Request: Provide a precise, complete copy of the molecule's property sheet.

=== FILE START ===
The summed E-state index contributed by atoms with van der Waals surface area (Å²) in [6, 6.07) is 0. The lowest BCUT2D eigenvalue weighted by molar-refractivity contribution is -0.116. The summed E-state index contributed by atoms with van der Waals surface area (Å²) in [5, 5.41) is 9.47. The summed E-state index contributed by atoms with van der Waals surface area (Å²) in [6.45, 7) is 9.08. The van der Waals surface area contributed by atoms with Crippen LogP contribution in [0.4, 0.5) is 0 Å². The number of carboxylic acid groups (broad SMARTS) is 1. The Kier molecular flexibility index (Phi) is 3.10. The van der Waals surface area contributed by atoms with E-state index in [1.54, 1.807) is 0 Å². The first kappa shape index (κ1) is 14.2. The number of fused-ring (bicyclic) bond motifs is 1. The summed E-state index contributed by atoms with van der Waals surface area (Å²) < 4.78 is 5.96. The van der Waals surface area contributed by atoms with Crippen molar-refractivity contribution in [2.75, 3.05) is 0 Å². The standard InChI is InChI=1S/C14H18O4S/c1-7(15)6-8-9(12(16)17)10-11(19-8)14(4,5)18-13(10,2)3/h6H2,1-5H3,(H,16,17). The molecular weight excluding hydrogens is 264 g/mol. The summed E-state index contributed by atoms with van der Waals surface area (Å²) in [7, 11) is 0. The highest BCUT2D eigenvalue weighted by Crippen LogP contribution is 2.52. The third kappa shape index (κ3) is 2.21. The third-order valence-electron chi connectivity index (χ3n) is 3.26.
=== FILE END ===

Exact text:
The summed E-state index contributed by atoms with van der Waals surface area (Å²) in [6, 6.07) is 0. The lowest BCUT2D eigenvalue weighted by molar-refractivity contribution is -0.116. The summed E-state index contributed by atoms with van der Waals surface area (Å²) in [5, 5.41) is 9.47. The summed E-state index contributed by atoms with van der Waals surface area (Å²) in [6.45, 7) is 9.08. The van der Waals surface area contributed by atoms with Crippen LogP contribution in [0.4, 0.5) is 0 Å². The number of carboxylic acid groups (broad SMARTS) is 1. The Kier molecular flexibility index (Phi) is 3.10. The van der Waals surface area contributed by atoms with E-state index in [1.54, 1.807) is 0 Å². The first kappa shape index (κ1) is 14.2. The number of fused-ring (bicyclic) bond motifs is 1. The summed E-state index contributed by atoms with van der Waals surface area (Å²) < 4.78 is 5.96. The van der Waals surface area contributed by atoms with Crippen molar-refractivity contribution in [2.75, 3.05) is 0 Å². The standard InChI is InChI=1S/C14H18O4S/c1-7(15)6-8-9(12(16)17)10-11(19-8)14(4,5)18-13(10,2)3/h6H2,1-5H3,(H,16,17). The molecular weight excluding hydrogens is 264 g/mol. The summed E-state index contributed by atoms with van der Waals surface area (Å²) in [7, 11) is 0. The highest BCUT2D eigenvalue weighted by Crippen LogP contribution is 2.52. The third kappa shape index (κ3) is 2.21. The third-order valence-electron chi connectivity index (χ3n) is 3.26.